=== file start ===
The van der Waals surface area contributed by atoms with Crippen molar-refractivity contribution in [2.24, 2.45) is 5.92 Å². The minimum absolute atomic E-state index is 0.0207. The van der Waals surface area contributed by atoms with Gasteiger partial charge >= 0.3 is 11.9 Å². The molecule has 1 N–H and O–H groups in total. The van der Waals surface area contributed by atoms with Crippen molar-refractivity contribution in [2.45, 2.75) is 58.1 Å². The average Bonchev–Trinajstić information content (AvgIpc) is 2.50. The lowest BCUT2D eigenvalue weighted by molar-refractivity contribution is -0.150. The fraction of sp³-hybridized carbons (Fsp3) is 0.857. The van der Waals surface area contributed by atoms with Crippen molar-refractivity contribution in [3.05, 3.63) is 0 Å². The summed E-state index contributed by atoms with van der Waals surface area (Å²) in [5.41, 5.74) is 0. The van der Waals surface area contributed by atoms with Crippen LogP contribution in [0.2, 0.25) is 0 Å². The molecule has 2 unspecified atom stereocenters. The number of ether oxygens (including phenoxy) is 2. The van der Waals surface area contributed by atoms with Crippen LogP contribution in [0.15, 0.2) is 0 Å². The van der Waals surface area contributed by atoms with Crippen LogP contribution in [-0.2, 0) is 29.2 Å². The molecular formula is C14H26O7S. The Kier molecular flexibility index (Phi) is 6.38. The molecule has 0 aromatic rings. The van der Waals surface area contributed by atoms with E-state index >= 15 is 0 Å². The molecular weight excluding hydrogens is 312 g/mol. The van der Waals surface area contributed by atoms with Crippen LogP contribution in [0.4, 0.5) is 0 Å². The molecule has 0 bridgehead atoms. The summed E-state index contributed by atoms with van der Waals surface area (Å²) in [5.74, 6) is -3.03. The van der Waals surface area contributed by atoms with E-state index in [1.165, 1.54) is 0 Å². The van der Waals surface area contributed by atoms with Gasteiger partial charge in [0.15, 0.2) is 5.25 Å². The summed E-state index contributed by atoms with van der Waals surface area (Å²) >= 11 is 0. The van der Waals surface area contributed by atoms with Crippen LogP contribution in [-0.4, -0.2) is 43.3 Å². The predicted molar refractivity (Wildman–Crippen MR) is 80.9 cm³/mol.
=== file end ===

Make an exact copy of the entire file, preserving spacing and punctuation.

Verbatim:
The van der Waals surface area contributed by atoms with Crippen molar-refractivity contribution in [2.24, 2.45) is 5.92 Å². The minimum absolute atomic E-state index is 0.0207. The van der Waals surface area contributed by atoms with Gasteiger partial charge >= 0.3 is 11.9 Å². The molecule has 1 N–H and O–H groups in total. The van der Waals surface area contributed by atoms with Crippen molar-refractivity contribution in [2.45, 2.75) is 58.1 Å². The average Bonchev–Trinajstić information content (AvgIpc) is 2.50. The lowest BCUT2D eigenvalue weighted by molar-refractivity contribution is -0.150. The fraction of sp³-hybridized carbons (Fsp3) is 0.857. The van der Waals surface area contributed by atoms with Crippen molar-refractivity contribution in [3.05, 3.63) is 0 Å². The summed E-state index contributed by atoms with van der Waals surface area (Å²) in [5.41, 5.74) is 0. The van der Waals surface area contributed by atoms with Crippen LogP contribution in [0.2, 0.25) is 0 Å². The molecule has 2 unspecified atom stereocenters. The number of ether oxygens (including phenoxy) is 2. The van der Waals surface area contributed by atoms with Crippen LogP contribution in [0.15, 0.2) is 0 Å². The van der Waals surface area contributed by atoms with Crippen LogP contribution in [-0.2, 0) is 29.2 Å². The molecular formula is C14H26O7S. The Kier molecular flexibility index (Phi) is 6.38. The molecule has 0 aromatic rings. The van der Waals surface area contributed by atoms with E-state index >= 15 is 0 Å². The molecular weight excluding hydrogens is 312 g/mol. The van der Waals surface area contributed by atoms with Crippen LogP contribution in [0.4, 0.5) is 0 Å². The molecule has 0 bridgehead atoms. The summed E-state index contributed by atoms with van der Waals surface area (Å²) in [5.74, 6) is -3.03. The van der Waals surface area contributed by atoms with E-state index in [1.165, 1.54) is 0 Å². The van der Waals surface area contributed by atoms with Gasteiger partial charge in [0.15, 0.2) is 5.25 Å². The summed E-state index contributed by atoms with van der Waals surface area (Å²) >= 11 is 0. The van der Waals surface area contributed by atoms with Crippen LogP contribution in [-0.4, -0.2) is 43.3 Å². The predicted molar refractivity (Wildman–Crippen MR) is 80.9 cm³/mol.